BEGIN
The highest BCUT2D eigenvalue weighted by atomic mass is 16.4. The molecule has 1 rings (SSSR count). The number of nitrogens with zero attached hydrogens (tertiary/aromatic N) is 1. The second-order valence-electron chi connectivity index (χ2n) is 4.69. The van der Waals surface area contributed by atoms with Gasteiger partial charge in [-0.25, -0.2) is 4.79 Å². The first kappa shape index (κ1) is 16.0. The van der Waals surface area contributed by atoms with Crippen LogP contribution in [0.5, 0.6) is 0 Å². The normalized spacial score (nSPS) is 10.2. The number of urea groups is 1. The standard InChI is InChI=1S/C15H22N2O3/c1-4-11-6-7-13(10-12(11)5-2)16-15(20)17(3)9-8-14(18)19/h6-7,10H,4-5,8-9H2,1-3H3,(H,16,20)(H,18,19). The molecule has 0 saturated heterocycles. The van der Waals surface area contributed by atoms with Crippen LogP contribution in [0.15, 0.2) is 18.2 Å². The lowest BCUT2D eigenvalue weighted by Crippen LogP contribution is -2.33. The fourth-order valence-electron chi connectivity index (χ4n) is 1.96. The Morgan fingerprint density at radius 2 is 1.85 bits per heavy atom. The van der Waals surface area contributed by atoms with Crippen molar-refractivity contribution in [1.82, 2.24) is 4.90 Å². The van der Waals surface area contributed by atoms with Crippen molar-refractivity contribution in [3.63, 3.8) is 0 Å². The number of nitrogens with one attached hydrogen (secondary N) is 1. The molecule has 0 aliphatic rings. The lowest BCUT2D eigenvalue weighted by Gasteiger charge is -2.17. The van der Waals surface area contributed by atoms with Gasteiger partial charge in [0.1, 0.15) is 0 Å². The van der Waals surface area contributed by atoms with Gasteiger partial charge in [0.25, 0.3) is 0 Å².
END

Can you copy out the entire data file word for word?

The highest BCUT2D eigenvalue weighted by atomic mass is 16.4. The molecule has 1 rings (SSSR count). The number of nitrogens with zero attached hydrogens (tertiary/aromatic N) is 1. The second-order valence-electron chi connectivity index (χ2n) is 4.69. The van der Waals surface area contributed by atoms with Gasteiger partial charge in [-0.25, -0.2) is 4.79 Å². The first kappa shape index (κ1) is 16.0. The van der Waals surface area contributed by atoms with Crippen LogP contribution in [0.5, 0.6) is 0 Å². The normalized spacial score (nSPS) is 10.2. The number of urea groups is 1. The standard InChI is InChI=1S/C15H22N2O3/c1-4-11-6-7-13(10-12(11)5-2)16-15(20)17(3)9-8-14(18)19/h6-7,10H,4-5,8-9H2,1-3H3,(H,16,20)(H,18,19). The molecule has 0 saturated heterocycles. The van der Waals surface area contributed by atoms with Crippen LogP contribution in [0.15, 0.2) is 18.2 Å². The lowest BCUT2D eigenvalue weighted by Crippen LogP contribution is -2.33. The fourth-order valence-electron chi connectivity index (χ4n) is 1.96. The Morgan fingerprint density at radius 2 is 1.85 bits per heavy atom. The van der Waals surface area contributed by atoms with Crippen molar-refractivity contribution in [1.82, 2.24) is 4.90 Å². The van der Waals surface area contributed by atoms with Crippen molar-refractivity contribution in [3.63, 3.8) is 0 Å². The number of nitrogens with one attached hydrogen (secondary N) is 1. The molecule has 0 aliphatic rings. The lowest BCUT2D eigenvalue weighted by Gasteiger charge is -2.17. The van der Waals surface area contributed by atoms with Gasteiger partial charge in [0.1, 0.15) is 0 Å². The van der Waals surface area contributed by atoms with Gasteiger partial charge in [0.25, 0.3) is 0 Å².